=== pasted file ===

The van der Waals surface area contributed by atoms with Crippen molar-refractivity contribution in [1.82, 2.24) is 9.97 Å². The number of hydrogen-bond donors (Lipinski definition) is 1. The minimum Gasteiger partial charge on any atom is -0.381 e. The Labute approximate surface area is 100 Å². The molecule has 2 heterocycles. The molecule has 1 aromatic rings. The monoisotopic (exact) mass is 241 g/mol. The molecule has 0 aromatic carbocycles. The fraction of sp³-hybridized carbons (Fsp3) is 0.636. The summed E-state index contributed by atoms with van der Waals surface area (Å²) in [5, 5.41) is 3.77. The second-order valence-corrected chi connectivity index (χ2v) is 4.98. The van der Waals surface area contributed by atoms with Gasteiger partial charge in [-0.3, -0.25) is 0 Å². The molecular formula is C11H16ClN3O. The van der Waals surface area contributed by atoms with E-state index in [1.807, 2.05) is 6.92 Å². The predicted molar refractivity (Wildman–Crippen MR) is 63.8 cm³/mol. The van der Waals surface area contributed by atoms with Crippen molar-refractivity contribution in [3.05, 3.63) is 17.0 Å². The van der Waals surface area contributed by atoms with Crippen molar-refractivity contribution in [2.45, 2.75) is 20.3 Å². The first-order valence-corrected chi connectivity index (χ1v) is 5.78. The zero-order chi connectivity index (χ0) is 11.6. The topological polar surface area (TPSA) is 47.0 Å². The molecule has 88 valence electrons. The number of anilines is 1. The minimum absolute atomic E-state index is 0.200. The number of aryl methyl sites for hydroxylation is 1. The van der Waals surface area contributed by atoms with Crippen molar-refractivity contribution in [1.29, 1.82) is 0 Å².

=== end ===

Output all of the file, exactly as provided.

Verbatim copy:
The van der Waals surface area contributed by atoms with Crippen molar-refractivity contribution in [1.82, 2.24) is 9.97 Å². The number of hydrogen-bond donors (Lipinski definition) is 1. The minimum Gasteiger partial charge on any atom is -0.381 e. The Labute approximate surface area is 100 Å². The molecule has 2 heterocycles. The molecule has 1 aromatic rings. The monoisotopic (exact) mass is 241 g/mol. The molecule has 0 aromatic carbocycles. The fraction of sp³-hybridized carbons (Fsp3) is 0.636. The summed E-state index contributed by atoms with van der Waals surface area (Å²) in [5, 5.41) is 3.77. The second-order valence-corrected chi connectivity index (χ2v) is 4.98. The van der Waals surface area contributed by atoms with Gasteiger partial charge in [-0.3, -0.25) is 0 Å². The molecular formula is C11H16ClN3O. The van der Waals surface area contributed by atoms with E-state index in [1.807, 2.05) is 6.92 Å². The predicted molar refractivity (Wildman–Crippen MR) is 63.8 cm³/mol. The van der Waals surface area contributed by atoms with Crippen molar-refractivity contribution in [3.05, 3.63) is 17.0 Å². The van der Waals surface area contributed by atoms with Crippen molar-refractivity contribution in [2.45, 2.75) is 20.3 Å². The first-order valence-corrected chi connectivity index (χ1v) is 5.78. The zero-order chi connectivity index (χ0) is 11.6. The topological polar surface area (TPSA) is 47.0 Å². The molecule has 88 valence electrons. The number of anilines is 1. The minimum absolute atomic E-state index is 0.200. The number of aryl methyl sites for hydroxylation is 1. The van der Waals surface area contributed by atoms with Crippen molar-refractivity contribution in [1.29, 1.82) is 0 Å².